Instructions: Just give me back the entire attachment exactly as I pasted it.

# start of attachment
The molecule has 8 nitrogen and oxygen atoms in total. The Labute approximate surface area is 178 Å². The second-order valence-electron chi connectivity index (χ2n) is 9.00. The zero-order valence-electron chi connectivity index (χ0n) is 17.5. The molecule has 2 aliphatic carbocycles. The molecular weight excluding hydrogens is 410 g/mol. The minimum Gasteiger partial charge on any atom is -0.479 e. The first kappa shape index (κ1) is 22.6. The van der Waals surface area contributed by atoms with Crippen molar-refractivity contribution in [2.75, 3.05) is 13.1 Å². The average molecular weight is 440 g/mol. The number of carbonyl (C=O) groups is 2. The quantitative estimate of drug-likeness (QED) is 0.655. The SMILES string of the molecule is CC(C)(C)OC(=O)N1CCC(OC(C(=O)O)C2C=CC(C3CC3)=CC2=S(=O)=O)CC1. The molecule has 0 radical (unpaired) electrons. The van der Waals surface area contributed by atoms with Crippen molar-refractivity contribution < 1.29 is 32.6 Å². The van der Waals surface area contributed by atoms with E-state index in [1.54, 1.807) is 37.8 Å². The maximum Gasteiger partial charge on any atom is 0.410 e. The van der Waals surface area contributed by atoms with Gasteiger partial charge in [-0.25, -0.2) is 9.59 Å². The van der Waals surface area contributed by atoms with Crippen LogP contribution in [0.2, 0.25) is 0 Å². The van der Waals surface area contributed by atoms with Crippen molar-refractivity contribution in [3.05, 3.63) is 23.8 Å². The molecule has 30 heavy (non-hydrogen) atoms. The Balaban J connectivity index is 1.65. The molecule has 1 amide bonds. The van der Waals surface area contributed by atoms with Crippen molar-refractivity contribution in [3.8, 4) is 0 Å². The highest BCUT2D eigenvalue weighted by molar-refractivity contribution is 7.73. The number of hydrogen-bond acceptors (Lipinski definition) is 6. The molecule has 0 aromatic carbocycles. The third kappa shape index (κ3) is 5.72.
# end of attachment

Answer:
The molecule has 8 nitrogen and oxygen atoms in total. The Labute approximate surface area is 178 Å². The second-order valence-electron chi connectivity index (χ2n) is 9.00. The zero-order valence-electron chi connectivity index (χ0n) is 17.5. The molecule has 2 aliphatic carbocycles. The molecular weight excluding hydrogens is 410 g/mol. The minimum Gasteiger partial charge on any atom is -0.479 e. The first kappa shape index (κ1) is 22.6. The van der Waals surface area contributed by atoms with Crippen molar-refractivity contribution in [2.75, 3.05) is 13.1 Å². The average molecular weight is 440 g/mol. The number of carbonyl (C=O) groups is 2. The quantitative estimate of drug-likeness (QED) is 0.655. The SMILES string of the molecule is CC(C)(C)OC(=O)N1CCC(OC(C(=O)O)C2C=CC(C3CC3)=CC2=S(=O)=O)CC1. The molecule has 0 radical (unpaired) electrons. The van der Waals surface area contributed by atoms with Crippen molar-refractivity contribution < 1.29 is 32.6 Å². The van der Waals surface area contributed by atoms with E-state index in [1.54, 1.807) is 37.8 Å². The maximum Gasteiger partial charge on any atom is 0.410 e. The van der Waals surface area contributed by atoms with Gasteiger partial charge in [-0.25, -0.2) is 9.59 Å². The van der Waals surface area contributed by atoms with Crippen LogP contribution in [0.2, 0.25) is 0 Å². The van der Waals surface area contributed by atoms with Crippen molar-refractivity contribution in [3.05, 3.63) is 23.8 Å². The molecule has 30 heavy (non-hydrogen) atoms. The Balaban J connectivity index is 1.65. The molecule has 1 amide bonds. The van der Waals surface area contributed by atoms with Crippen molar-refractivity contribution in [3.8, 4) is 0 Å². The highest BCUT2D eigenvalue weighted by molar-refractivity contribution is 7.73. The number of hydrogen-bond acceptors (Lipinski definition) is 6. The molecule has 0 aromatic carbocycles. The third kappa shape index (κ3) is 5.72.